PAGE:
1929 graduate with a bachelor’s in journalism
Activists as role models
As an aging alumnus and member of The Apathetic Generation, I am frequently saddened by the lack of student activism on the Ohio State campus. Accordingly, I was pleased to read in the May 1968 Monthly of the “Black Friday” success of the Black Student Union.
In spite of more typical Ohio State statements elsewhere in the same Monthly (for example, that “obedience to law is freedom”), it is refreshing to know that there are students in Columbus who have learned there is no freedom without justice. More power to the BSU! Perhaps the rest of the university can learn from them.
Now, if only something could be done about integrating the board of trustees and the university administration.
Alumnus with bachelor’s and master’s degrees in biological sciences, earned in 1952 and 1953
Activists as anarchists
I just cannot accept the events of Friday the 26th [of April] at the university as reasonable, justified or responsible. From what I could see on television and read in the papers, it appears that this bit of anarchy was carried out by a group of trained rabble-rousers who are part of a much larger group … bent on destroying our American universities and social as well as political systems and life.
I would urge our university trustees and other officials to take adequate action to prevent a recurrence.
1946 alumnus with a bachelor’s in business
Donor’s invoice enclosed
Returned herewith is the invoice for my annual contribution to The Ohio State University Development Fund for 1968. I know that my contributions are small in comparison to other generous donations, however in view of the recent civil disturbances, I feel I should not contribute even one thin dime for the support of some of these misguided students or for some fractional portion of the salary of such faculty members as Assistant Professor David E. Green [who burned his draft card during class]. When full and proper corrective and/or preventative measures have been taken, you may then again solicit my renewed financial support.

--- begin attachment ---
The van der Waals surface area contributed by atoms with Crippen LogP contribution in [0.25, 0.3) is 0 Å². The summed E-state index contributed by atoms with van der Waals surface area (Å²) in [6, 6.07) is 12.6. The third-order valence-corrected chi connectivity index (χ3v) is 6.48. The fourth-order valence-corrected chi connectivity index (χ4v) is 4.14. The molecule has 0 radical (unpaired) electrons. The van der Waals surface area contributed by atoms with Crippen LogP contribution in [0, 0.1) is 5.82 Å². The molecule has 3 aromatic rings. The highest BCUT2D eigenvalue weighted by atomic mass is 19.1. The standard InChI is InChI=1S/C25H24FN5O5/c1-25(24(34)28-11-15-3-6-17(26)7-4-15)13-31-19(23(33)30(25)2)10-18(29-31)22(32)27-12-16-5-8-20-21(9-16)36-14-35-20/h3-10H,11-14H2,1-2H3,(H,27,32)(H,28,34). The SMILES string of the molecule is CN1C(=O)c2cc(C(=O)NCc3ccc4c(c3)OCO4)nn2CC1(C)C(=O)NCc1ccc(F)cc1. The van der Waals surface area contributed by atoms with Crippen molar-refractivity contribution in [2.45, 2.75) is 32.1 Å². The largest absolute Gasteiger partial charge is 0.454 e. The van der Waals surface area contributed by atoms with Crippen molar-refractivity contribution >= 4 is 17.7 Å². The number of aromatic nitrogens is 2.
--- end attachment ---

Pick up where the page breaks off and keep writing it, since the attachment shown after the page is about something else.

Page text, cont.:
1936 graduate with a bachelor’s in social work
A long view on equality
I am a member of the [alumni] association and have a record of 26 contributions to the development fund. I am interested in student activities, and particularly, in the Black Student Union fracas.
In the first place, the fact that the black students had to form a union to fight for the redress of grievances shows a deplorable condition that should not exist anywhere. In the second place, relief by petition was ignored, as it has been for the past 50 years. There is no alternative except to forget their demands or to fight for them. In my opinion, the BSU had a right to be in rebellion.
Their acts on April 26 were insignificant to combat their injustices. But it was a step in the right direction, and that is why they are so hard fought by the whites who wish to maintain the status quo of keeping the blacks in second-class manhood. What all of these Ohio State affiliates really want, together with the city of Columbus, is a lily-white university. And that is the crux of the Ohio State matter in the open. If they get it, it should be over the bodies of the black students.I congratulate and honor the black students for their courage and sacrifice in trying to gain an equal status of manhood for all Ohio State students.
Alumnus who earned a bachelor’s degree in 1919 and a law degree in 1922